Written: June 1930.
First Published: The Militant, Vol. III No. 22, 7 June 1930, p. 7.
Transcription/HTML Markup: Einde O’Callaghan for the Marxists’ Internet Archive.
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Another important step in the development of the Communist Opposition was marked by the full meeting of the National Committee of the Communist League of America – the first full meeting since our National Conference – which has just concluded its sessions in New York City, May 24–27, 1930.
Since our Committee contains representatives of most of the important districts of our organization the committee meeting had the significance of a small conference. Such gatherings are rare with us, and not because we see a virtue in this rarity.
The great difficulties under which we conduct our fight – our numerical weakness, our poverty and the great distances which separate us – preclude for the time being that frequency of representative gatherings toward which we aspire. This makes us value all the more those meetings which are possible under the circumstances and imparts to them an exceptional importance in the life of our organization. We have to expect that such meetings will yield the political maximum and not be merely formal and decorative affairs.
Our National Conference held last year at Chicago bore such a character; and the meeting of the National Committee just held in New York – a meeting, like all our activities, made possible by Spartan sacrifice – will no doubt bring fruitful results in our work for the near future.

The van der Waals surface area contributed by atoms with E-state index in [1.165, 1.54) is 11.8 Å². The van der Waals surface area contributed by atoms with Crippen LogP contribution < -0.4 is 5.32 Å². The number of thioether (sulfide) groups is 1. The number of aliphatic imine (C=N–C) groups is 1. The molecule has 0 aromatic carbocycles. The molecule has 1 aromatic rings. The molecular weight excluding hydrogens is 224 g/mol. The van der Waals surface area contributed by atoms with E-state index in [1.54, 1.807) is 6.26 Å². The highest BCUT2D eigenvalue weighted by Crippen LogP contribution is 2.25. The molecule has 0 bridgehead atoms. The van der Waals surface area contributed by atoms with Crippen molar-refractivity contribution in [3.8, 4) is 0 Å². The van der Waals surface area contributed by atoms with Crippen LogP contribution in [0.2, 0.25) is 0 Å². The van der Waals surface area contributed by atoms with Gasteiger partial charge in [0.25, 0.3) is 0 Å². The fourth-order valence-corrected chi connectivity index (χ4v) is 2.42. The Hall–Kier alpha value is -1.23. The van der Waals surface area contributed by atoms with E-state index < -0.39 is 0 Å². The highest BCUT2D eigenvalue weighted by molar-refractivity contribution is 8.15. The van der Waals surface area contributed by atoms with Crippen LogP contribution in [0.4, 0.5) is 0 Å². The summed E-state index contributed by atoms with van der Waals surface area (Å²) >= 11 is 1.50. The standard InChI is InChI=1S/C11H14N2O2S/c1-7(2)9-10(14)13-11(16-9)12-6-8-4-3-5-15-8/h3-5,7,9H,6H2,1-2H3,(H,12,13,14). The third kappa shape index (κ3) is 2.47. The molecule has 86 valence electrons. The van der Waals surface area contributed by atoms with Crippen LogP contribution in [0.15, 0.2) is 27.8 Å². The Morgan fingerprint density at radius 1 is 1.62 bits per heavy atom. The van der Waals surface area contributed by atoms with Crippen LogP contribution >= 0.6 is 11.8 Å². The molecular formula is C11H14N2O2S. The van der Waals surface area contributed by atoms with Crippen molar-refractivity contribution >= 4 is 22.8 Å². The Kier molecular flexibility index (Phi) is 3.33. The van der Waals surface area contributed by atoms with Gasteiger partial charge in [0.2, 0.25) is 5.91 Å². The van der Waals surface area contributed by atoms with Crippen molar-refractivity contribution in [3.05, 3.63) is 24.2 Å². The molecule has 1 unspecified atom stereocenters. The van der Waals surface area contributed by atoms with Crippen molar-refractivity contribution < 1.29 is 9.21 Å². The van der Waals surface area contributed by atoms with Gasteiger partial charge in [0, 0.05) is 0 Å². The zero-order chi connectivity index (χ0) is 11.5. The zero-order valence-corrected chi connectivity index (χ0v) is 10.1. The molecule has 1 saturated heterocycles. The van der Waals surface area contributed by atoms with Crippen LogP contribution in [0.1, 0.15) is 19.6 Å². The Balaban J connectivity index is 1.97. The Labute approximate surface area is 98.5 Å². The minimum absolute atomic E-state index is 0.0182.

The National Committee is a unit on all important political questions. We are at one with the leadership of the Opposition on the International field. Exhaustive discussion over a period of several days demonstrated that the fundamental unity of our conceptions on the basic principles which lie at the bottom of our fight as a regiment of the International Marxist Opposition is joined with a complete solidarity on tactical questions and perspectives. This applies to our approach to the general problems of the class struggle as well as to the narrower issues of the struggle against the Centrist bureaucracy in the Communist movement. All these questions are bound together.
The platform adopted at our National Conference a year ago gave a correct Marxist answer to them.
All the intervening experience has served to confirm the platform and it retains its validity today. It forms the basis of the decisions arrived at by the National Committee for the further extension of our fight.